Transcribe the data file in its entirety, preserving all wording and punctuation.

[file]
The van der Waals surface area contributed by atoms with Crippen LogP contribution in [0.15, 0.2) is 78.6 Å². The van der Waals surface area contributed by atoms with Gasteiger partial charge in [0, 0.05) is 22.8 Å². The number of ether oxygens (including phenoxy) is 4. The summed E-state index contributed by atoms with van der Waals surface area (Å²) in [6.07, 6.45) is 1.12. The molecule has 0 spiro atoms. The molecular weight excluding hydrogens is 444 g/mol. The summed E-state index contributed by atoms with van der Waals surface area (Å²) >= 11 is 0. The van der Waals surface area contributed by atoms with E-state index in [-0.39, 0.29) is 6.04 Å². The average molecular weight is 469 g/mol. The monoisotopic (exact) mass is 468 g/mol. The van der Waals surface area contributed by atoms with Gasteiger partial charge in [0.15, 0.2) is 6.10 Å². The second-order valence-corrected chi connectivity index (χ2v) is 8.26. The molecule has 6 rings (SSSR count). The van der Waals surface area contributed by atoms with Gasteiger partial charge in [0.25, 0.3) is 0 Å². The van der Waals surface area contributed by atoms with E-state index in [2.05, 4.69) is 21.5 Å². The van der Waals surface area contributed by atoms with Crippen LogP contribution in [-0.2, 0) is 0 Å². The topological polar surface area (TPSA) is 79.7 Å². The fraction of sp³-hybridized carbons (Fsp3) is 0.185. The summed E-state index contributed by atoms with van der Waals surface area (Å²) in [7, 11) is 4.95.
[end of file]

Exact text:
The van der Waals surface area contributed by atoms with Crippen LogP contribution in [0.15, 0.2) is 78.6 Å². The van der Waals surface area contributed by atoms with Gasteiger partial charge in [0, 0.05) is 22.8 Å². The number of ether oxygens (including phenoxy) is 4. The summed E-state index contributed by atoms with van der Waals surface area (Å²) in [6.07, 6.45) is 1.12. The molecule has 0 spiro atoms. The molecular weight excluding hydrogens is 444 g/mol. The summed E-state index contributed by atoms with van der Waals surface area (Å²) >= 11 is 0. The van der Waals surface area contributed by atoms with E-state index in [-0.39, 0.29) is 6.04 Å². The average molecular weight is 469 g/mol. The monoisotopic (exact) mass is 468 g/mol. The van der Waals surface area contributed by atoms with Gasteiger partial charge in [0.15, 0.2) is 6.10 Å². The second-order valence-corrected chi connectivity index (χ2v) is 8.26. The molecule has 6 rings (SSSR count). The van der Waals surface area contributed by atoms with Gasteiger partial charge in [0.25, 0.3) is 0 Å². The van der Waals surface area contributed by atoms with E-state index in [2.05, 4.69) is 21.5 Å². The van der Waals surface area contributed by atoms with Crippen LogP contribution in [-0.2, 0) is 0 Å². The topological polar surface area (TPSA) is 79.7 Å². The fraction of sp³-hybridized carbons (Fsp3) is 0.185. The summed E-state index contributed by atoms with van der Waals surface area (Å²) in [7, 11) is 4.95.